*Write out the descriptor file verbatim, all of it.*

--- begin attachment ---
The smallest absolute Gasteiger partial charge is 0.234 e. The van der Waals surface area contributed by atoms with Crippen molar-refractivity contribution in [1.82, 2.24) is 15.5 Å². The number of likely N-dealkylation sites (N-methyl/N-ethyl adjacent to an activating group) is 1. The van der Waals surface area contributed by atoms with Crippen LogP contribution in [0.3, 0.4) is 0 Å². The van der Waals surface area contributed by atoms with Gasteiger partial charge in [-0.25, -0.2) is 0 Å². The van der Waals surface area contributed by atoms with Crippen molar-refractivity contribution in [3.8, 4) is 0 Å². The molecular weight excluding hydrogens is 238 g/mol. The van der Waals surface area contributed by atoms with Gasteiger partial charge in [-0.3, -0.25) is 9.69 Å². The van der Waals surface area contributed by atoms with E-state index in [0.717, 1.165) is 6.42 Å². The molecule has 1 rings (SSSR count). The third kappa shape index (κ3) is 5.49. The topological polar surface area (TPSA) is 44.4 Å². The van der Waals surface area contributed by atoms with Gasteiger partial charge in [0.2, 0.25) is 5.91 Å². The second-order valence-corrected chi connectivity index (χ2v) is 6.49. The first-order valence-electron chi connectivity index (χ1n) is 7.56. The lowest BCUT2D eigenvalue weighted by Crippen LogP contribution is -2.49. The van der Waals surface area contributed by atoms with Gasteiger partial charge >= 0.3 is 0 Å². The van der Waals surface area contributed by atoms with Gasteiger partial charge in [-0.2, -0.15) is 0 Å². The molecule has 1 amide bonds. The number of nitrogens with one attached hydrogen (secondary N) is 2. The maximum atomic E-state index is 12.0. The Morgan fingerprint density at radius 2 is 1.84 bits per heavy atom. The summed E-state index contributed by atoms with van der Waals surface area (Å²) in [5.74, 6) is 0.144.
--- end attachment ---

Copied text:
The smallest absolute Gasteiger partial charge is 0.234 e. The van der Waals surface area contributed by atoms with Crippen molar-refractivity contribution in [1.82, 2.24) is 15.5 Å². The number of likely N-dealkylation sites (N-methyl/N-ethyl adjacent to an activating group) is 1. The van der Waals surface area contributed by atoms with Crippen LogP contribution in [0.3, 0.4) is 0 Å². The van der Waals surface area contributed by atoms with Gasteiger partial charge in [-0.25, -0.2) is 0 Å². The van der Waals surface area contributed by atoms with Crippen molar-refractivity contribution in [3.8, 4) is 0 Å². The molecular weight excluding hydrogens is 238 g/mol. The van der Waals surface area contributed by atoms with Gasteiger partial charge in [-0.3, -0.25) is 9.69 Å². The van der Waals surface area contributed by atoms with E-state index in [0.717, 1.165) is 6.42 Å². The molecule has 1 rings (SSSR count). The third kappa shape index (κ3) is 5.49. The topological polar surface area (TPSA) is 44.4 Å². The van der Waals surface area contributed by atoms with Gasteiger partial charge in [0.2, 0.25) is 5.91 Å². The second-order valence-corrected chi connectivity index (χ2v) is 6.49. The first-order valence-electron chi connectivity index (χ1n) is 7.56. The lowest BCUT2D eigenvalue weighted by Crippen LogP contribution is -2.49. The van der Waals surface area contributed by atoms with Gasteiger partial charge >= 0.3 is 0 Å². The van der Waals surface area contributed by atoms with Gasteiger partial charge in [-0.2, -0.15) is 0 Å². The molecule has 1 amide bonds. The number of nitrogens with one attached hydrogen (secondary N) is 2. The maximum atomic E-state index is 12.0. The Morgan fingerprint density at radius 2 is 1.84 bits per heavy atom. The summed E-state index contributed by atoms with van der Waals surface area (Å²) in [5.74, 6) is 0.144.